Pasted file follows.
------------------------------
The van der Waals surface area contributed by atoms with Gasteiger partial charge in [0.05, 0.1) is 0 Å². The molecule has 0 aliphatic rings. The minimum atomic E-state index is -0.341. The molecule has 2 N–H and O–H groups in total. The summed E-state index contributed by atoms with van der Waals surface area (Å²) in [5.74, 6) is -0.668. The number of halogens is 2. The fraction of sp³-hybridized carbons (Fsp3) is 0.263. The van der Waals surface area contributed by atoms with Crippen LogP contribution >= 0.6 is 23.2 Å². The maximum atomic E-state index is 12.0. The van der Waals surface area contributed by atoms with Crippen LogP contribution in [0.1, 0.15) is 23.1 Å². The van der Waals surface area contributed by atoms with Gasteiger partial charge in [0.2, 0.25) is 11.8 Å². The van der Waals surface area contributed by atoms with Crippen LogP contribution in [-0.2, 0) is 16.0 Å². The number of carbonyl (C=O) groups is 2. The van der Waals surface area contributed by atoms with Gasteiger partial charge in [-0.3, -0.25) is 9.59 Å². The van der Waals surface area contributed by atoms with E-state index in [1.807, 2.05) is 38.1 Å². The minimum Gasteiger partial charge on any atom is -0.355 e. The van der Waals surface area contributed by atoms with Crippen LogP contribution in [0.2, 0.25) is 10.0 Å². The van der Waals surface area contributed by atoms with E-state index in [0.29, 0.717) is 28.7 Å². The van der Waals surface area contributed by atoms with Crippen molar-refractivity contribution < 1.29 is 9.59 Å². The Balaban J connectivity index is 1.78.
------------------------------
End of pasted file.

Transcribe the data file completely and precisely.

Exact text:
The van der Waals surface area contributed by atoms with Gasteiger partial charge in [0.05, 0.1) is 0 Å². The molecule has 0 aliphatic rings. The minimum atomic E-state index is -0.341. The molecule has 2 N–H and O–H groups in total. The summed E-state index contributed by atoms with van der Waals surface area (Å²) in [5.74, 6) is -0.668. The number of halogens is 2. The fraction of sp³-hybridized carbons (Fsp3) is 0.263. The van der Waals surface area contributed by atoms with Crippen LogP contribution >= 0.6 is 23.2 Å². The maximum atomic E-state index is 12.0. The van der Waals surface area contributed by atoms with Crippen LogP contribution in [0.1, 0.15) is 23.1 Å². The van der Waals surface area contributed by atoms with Gasteiger partial charge in [0.2, 0.25) is 11.8 Å². The van der Waals surface area contributed by atoms with Crippen LogP contribution in [-0.2, 0) is 16.0 Å². The number of carbonyl (C=O) groups is 2. The van der Waals surface area contributed by atoms with Gasteiger partial charge in [-0.3, -0.25) is 9.59 Å². The van der Waals surface area contributed by atoms with E-state index in [1.807, 2.05) is 38.1 Å². The minimum Gasteiger partial charge on any atom is -0.355 e. The van der Waals surface area contributed by atoms with Crippen LogP contribution in [0.2, 0.25) is 10.0 Å². The van der Waals surface area contributed by atoms with E-state index in [0.29, 0.717) is 28.7 Å². The van der Waals surface area contributed by atoms with Crippen molar-refractivity contribution < 1.29 is 9.59 Å². The Balaban J connectivity index is 1.78.